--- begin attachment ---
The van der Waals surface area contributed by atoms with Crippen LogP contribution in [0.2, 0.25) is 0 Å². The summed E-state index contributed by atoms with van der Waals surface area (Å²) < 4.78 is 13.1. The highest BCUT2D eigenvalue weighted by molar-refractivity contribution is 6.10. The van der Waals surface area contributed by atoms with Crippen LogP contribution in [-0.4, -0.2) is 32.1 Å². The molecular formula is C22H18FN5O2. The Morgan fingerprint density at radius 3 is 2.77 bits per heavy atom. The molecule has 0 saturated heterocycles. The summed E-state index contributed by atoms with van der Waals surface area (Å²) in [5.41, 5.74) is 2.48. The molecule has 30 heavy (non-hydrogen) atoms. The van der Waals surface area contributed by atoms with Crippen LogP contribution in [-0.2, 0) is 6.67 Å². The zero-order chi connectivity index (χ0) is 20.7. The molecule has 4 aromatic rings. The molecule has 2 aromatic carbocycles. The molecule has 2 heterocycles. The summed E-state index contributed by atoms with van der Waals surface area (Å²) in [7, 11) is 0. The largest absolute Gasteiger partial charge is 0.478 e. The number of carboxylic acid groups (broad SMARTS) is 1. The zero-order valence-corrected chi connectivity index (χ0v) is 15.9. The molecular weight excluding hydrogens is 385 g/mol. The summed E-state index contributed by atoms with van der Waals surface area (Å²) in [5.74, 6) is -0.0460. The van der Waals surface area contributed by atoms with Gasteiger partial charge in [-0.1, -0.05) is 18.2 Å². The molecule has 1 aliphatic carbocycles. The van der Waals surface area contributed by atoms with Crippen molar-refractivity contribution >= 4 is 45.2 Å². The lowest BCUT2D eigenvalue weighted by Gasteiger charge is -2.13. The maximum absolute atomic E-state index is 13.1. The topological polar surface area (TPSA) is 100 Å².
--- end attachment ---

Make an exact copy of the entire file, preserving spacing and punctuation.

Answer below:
The van der Waals surface area contributed by atoms with Crippen LogP contribution in [0.2, 0.25) is 0 Å². The summed E-state index contributed by atoms with van der Waals surface area (Å²) < 4.78 is 13.1. The highest BCUT2D eigenvalue weighted by molar-refractivity contribution is 6.10. The van der Waals surface area contributed by atoms with Crippen LogP contribution in [-0.4, -0.2) is 32.1 Å². The molecular formula is C22H18FN5O2. The Morgan fingerprint density at radius 3 is 2.77 bits per heavy atom. The molecule has 0 saturated heterocycles. The summed E-state index contributed by atoms with van der Waals surface area (Å²) in [5.41, 5.74) is 2.48. The molecule has 30 heavy (non-hydrogen) atoms. The van der Waals surface area contributed by atoms with Crippen LogP contribution in [-0.2, 0) is 6.67 Å². The zero-order chi connectivity index (χ0) is 20.7. The molecule has 4 aromatic rings. The molecule has 2 aromatic carbocycles. The molecule has 2 heterocycles. The summed E-state index contributed by atoms with van der Waals surface area (Å²) in [7, 11) is 0. The largest absolute Gasteiger partial charge is 0.478 e. The number of carboxylic acid groups (broad SMARTS) is 1. The zero-order valence-corrected chi connectivity index (χ0v) is 15.9. The molecular weight excluding hydrogens is 385 g/mol. The summed E-state index contributed by atoms with van der Waals surface area (Å²) in [5.74, 6) is -0.0460. The van der Waals surface area contributed by atoms with Gasteiger partial charge in [-0.1, -0.05) is 18.2 Å². The molecule has 1 aliphatic carbocycles. The van der Waals surface area contributed by atoms with Crippen molar-refractivity contribution >= 4 is 45.2 Å². The lowest BCUT2D eigenvalue weighted by Gasteiger charge is -2.13. The maximum absolute atomic E-state index is 13.1. The topological polar surface area (TPSA) is 100 Å².